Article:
Identifying the High-Functioning Addict

Published On: September 22, 2015|Categories: Addiction|

iStock_000012143104_Large resizeStatistics have shown that many people struggling with drug or alcohol abuse may be the ones you least suspect, including hardworking professionals or on-the-ball parents. These addicts are described as “high-functioning” – they’re able to hide their secret addictions by remaining successful in their day-to-day lives.

High-functioning addicts can most easily be identified by those who know them intimately. Although they may be able to maintain their façade the majority of the time, their addictions do leave them prone to slip-ups that those close to them may be more readily able to identify. Even so, it can often be difficult to spot a high-functioning addict.

According to Dr. J. Wesley Boyd in an interview with Inc., some common warning signs that an accomplished or polished person in your life may be suffering from addiction include:

  • Lowered personal hygiene standards
  • Slurred speech
  • Constant drowsiness
  • Moodiness or irritability
  • Unexplained fluctuations in weight
  • Spending time alone or behind locked doors
  • Decreased quality of work or an increased tendency to ask for special considerations at work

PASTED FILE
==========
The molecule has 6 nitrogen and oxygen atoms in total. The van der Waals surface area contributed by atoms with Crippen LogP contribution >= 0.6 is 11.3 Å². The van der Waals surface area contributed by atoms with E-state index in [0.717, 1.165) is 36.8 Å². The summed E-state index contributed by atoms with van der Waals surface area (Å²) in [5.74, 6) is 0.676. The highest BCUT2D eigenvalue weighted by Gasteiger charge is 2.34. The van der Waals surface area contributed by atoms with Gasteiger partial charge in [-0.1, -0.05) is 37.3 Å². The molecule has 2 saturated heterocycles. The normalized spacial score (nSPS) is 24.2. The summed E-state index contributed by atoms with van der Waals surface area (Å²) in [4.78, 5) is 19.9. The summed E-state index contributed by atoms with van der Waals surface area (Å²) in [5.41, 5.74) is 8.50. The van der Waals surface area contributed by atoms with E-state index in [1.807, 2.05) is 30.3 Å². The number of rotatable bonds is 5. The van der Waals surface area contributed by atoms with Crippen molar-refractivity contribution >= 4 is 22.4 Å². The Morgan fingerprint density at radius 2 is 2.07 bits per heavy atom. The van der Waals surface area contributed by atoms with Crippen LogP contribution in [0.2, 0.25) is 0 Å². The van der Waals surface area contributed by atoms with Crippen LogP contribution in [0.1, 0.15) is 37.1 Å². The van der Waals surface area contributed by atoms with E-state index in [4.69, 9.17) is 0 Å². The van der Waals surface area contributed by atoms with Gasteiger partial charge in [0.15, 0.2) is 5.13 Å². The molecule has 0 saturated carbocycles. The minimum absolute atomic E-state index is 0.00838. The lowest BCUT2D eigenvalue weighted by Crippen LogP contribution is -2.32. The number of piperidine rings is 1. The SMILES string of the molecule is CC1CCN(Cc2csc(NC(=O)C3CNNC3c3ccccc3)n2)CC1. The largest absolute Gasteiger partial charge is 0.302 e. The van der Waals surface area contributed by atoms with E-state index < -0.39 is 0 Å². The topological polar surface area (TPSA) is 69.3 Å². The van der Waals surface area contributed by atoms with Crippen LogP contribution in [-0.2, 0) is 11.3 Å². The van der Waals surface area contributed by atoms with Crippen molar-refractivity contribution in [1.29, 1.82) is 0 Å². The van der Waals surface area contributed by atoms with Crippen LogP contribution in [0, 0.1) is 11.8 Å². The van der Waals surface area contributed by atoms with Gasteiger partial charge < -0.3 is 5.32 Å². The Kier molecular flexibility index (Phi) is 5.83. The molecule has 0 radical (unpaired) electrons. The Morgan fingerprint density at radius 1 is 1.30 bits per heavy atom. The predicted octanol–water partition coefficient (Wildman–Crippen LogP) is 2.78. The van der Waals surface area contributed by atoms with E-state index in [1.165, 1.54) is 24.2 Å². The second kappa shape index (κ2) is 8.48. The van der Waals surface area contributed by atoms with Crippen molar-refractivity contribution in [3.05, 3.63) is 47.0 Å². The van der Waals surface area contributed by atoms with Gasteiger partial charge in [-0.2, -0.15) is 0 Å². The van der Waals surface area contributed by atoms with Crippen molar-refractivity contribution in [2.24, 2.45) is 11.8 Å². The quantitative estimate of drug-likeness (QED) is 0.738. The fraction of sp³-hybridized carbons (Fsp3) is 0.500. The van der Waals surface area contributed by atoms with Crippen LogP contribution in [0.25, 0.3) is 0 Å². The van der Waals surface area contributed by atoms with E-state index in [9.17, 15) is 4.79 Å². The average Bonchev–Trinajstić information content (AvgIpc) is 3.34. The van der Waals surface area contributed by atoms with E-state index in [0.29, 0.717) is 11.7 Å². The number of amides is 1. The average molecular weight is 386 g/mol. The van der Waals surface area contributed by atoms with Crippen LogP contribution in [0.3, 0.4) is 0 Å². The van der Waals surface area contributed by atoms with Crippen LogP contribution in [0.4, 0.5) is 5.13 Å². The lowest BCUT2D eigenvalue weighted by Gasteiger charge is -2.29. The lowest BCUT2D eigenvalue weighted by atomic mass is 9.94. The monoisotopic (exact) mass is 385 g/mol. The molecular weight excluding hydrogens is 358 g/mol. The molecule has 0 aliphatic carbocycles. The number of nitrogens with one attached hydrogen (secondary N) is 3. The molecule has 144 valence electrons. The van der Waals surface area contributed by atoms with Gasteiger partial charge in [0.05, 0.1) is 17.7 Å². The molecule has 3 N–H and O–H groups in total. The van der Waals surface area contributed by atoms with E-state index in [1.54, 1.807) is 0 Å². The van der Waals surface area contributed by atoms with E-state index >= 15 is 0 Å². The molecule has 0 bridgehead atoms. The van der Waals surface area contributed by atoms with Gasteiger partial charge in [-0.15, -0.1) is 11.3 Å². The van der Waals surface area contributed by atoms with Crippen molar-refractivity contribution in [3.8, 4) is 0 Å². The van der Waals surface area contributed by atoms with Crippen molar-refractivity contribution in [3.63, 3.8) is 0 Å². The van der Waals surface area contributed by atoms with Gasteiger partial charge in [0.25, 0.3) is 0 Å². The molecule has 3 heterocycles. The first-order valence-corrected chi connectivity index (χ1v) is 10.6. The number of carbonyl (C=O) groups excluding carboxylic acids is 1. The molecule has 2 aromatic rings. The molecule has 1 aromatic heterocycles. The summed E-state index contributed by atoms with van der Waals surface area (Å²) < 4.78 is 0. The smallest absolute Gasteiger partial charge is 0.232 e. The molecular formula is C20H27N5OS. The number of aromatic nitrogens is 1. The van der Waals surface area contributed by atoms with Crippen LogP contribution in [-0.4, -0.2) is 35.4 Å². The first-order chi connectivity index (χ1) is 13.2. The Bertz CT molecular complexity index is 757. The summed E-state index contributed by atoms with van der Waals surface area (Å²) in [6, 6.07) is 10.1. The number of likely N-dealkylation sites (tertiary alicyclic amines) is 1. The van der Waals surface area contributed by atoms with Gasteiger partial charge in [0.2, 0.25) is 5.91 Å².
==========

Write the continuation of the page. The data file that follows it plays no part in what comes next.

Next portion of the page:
• Unexplained absences at work

If you suspect someone close to you is a high-functioning addict, it’s important to get them the help that they need. By ending enabling behaviors and turning to a professional interventionist or behavioral healthcare provider for help, friends or family members may be able to encourage a high-functioning addict see the eventual negative aftermath of their drug or alcohol abuse.

In some cases, those close to the addicted person might suggest that they first visit their primary care doctor in order to avoid the stigma associated with an intervention or a trip to a rehab center.

It can be difficult to help high-functioning addicts, who often hide behind a comfortable income, success at work, or denial of their issues because of their ability to avoid some of the more serious consequences of addiction, such as homelessness. It’s still crucial to provide support and help them accept treatment.

Resources
Is Your Employee an Addict? – Inc.
How to Deal With Addiction When You Have a Demanding Job – Psychology Today
When an Employee has an Addiction Problem – Mental Health Works
5 Tips for Recognizing the High-Functioning Alcoholic or Addict – PsychCentral

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